To some extent, being a developer means taking your time to refresh your knowledge and to learn new things related to tools, concepts, and frameworks. In the world of mobile apps development, one of the most successful open-source projects today is Ionic, which is already behind over 1.2 million apps. The reason for this success is that it allows to create hybrid apps with native capabilities.
We are still talking about Ionic 1, but the popularity of the tool convinced its developers to expand it and introduce the world to Ionic 2, which is not only new, better and improved, but is a revolution as it has already been adopted by 73% of developers. But what makes this new version so popular?
The Ionic 2 template syntax has the beauty of Japanese Zen gardens. Compared to Ionic 1, it is cleaner, more straightforward and even enhances the functionality. You can change triggering events by merely changing a handler.
This is also an excellent tool for beginners, since it is much more intuitive and with less fluff, but it also forces the developer to stay organized. By attaching a folder to each component, it is entirely modular, including a class file, a template file, and a style file.
The ES6 syntax is automatically transpiled into ES5 through TypeScript and allows you to benefit from a simple, understandable code. Another plus is using productivity tools like autocomplete, module import and tooltip definitions.
The CLI v2 is also an essential improvement due to its ability to generate pages, pipelines and other components in the command line.
Since Ionic 2 is built on Angular 2.0 or higher, it includes the changes made to the Document Object Model (DOM). The reaction time is significantly improved compared to Angular 1.0 and is now comparable with React. Speed is also essential when it comes to app loading time, scrolling through long lists and playing games.
The new lightning speed is given by Ahead of Time Compilation (AoT) that pre-compiles templates and saves up to a few seconds when compared to in-browser compilation. The app package is smaller as there is no compiler in the bundle, which makes apps download faster.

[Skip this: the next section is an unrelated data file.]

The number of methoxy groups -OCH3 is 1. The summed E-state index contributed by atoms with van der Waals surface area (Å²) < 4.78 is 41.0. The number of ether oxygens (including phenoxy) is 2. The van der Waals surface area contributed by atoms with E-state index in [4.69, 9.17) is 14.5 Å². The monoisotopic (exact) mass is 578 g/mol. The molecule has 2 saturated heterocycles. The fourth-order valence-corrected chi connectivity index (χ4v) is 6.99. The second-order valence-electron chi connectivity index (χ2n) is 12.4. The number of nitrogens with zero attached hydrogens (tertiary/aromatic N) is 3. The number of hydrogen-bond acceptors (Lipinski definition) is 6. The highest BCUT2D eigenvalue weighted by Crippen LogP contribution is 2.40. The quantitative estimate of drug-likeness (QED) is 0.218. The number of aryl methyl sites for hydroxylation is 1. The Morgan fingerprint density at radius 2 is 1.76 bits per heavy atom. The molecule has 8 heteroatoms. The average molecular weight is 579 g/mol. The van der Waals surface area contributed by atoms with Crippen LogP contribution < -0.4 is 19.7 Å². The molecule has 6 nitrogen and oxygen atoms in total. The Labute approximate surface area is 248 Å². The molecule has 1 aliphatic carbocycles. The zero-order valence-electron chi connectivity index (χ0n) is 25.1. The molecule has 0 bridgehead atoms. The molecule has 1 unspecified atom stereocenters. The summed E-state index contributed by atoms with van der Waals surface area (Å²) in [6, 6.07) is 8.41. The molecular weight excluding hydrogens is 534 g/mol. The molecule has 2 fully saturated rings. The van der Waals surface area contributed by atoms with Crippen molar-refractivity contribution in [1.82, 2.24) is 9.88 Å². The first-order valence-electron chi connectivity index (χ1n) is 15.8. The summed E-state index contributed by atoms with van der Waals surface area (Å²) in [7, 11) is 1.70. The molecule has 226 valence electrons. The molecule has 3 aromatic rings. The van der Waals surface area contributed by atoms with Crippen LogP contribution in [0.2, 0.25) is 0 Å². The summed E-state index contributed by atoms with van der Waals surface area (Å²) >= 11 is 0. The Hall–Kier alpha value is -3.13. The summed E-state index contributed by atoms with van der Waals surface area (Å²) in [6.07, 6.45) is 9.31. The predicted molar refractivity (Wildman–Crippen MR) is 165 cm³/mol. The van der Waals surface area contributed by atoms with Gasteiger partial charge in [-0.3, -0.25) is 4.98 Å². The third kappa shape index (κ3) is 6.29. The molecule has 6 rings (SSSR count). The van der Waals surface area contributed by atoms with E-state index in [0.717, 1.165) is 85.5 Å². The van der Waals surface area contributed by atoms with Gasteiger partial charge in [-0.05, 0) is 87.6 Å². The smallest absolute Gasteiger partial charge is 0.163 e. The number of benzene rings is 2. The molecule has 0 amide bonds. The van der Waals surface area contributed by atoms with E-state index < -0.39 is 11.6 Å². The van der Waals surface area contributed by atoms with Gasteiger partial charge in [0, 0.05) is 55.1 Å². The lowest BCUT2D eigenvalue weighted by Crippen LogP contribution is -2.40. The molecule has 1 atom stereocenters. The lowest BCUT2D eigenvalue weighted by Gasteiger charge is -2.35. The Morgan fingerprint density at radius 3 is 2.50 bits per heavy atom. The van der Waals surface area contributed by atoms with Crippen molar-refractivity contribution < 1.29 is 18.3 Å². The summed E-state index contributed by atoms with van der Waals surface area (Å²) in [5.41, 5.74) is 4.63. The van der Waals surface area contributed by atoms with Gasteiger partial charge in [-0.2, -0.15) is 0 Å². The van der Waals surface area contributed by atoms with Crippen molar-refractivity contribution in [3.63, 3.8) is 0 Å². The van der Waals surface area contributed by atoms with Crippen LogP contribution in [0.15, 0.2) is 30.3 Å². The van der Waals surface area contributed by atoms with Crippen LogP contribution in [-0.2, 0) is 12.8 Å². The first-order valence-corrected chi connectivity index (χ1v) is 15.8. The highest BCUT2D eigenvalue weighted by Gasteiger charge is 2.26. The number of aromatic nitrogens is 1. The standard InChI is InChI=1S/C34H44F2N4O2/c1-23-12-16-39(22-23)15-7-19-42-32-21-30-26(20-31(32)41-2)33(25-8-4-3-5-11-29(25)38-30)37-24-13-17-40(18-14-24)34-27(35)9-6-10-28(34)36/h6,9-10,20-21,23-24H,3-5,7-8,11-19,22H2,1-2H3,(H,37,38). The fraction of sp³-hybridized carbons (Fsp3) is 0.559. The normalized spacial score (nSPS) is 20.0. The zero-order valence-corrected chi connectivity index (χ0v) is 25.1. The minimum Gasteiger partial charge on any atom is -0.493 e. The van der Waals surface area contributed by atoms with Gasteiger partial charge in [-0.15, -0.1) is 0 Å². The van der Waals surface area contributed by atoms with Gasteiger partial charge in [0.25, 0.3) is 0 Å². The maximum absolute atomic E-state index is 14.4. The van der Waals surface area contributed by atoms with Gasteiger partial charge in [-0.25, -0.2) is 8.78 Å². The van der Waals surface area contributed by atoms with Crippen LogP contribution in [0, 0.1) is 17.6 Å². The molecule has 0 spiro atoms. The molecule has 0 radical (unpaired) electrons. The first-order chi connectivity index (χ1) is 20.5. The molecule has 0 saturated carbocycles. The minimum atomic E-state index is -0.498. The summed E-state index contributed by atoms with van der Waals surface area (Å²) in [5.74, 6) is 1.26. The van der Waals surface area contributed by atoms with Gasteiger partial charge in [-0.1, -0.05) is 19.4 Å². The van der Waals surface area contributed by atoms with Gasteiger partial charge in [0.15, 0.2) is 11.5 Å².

The building blocks in Ionic are called components and are like a developer’s LEGO. The real news here is the support for Material Design encouraging the use of UI components.
While the first version offered enough components to create great apps, this new one is going an extra mile to bring menus, buttons and other tools, including navigation and modals. A recent article on Iflexion highlights two of the most useful new components: the DateTime, which can be helpful for calendars and scheduling, and the Floating, which gets the app to mimic the behavior of the Facebook Messenger.
The Ionic framework is known for its ability to offer components that are created by the standards of professional designers. The best part is the Platform Continuity concept, which ensures that each item in an app will look as expected when deployed on a platform. You can see different views in the Ionic Serve Lab, side by side. Simply put, it means ‘write once, run anywhere’. Meeting user expectations is a key principle of UI/UX, and Ionic strives to perform at its best.
One of the most striking design features of the new framework is native scrolling. This dramatically enhances user experience by presenting them with a smooth scroll on each of the three platforms (iOS, Android, Windows Phone).
An exciting change was replacing the URL navigation with push/pop commands. This helps the app behave more natively.
One outstanding feature of the Ionic 2 SDK is the error reporting tool. This operates instantly and catches problems on the fly, right in the developer mode. No longer should you risk propagating errors in the final versions of the app. This also saves some testing time while speeding development, since there is no need to go back and forth to the terminal. This feature comes as a counterbalance to the debugging problem mentioned earlier.
Ionic 2 stands out by its themes, a way of customizing projects in a flash. Creation starts with a default Light theme and is modified by SASS. This is incredibly useful when you aim to launch the same app on multiple platforms and want the app to blend in with the general feeling of the environment it runs in. The development theme has already announced a Dark theme and possibly more ready-made themes will follow. Until those are available, each developer can build their own.
Angular 1 and Ionic 1 will still be around and supported for the time being, but it is time to dive into the new features offered by the sequel. It is a boost in performance, organization, appearance, and functionality. You can enjoy catching the errors early on and wasting less time on fixing bugs.
Yet, this is a new approach, and it is only reasonable to take some time to learn the ins and outs before diving in to create apps. A good set of recommendations is to start using Ionic 2 as soon as possible and only stick with Ionic 1 for urgent projects.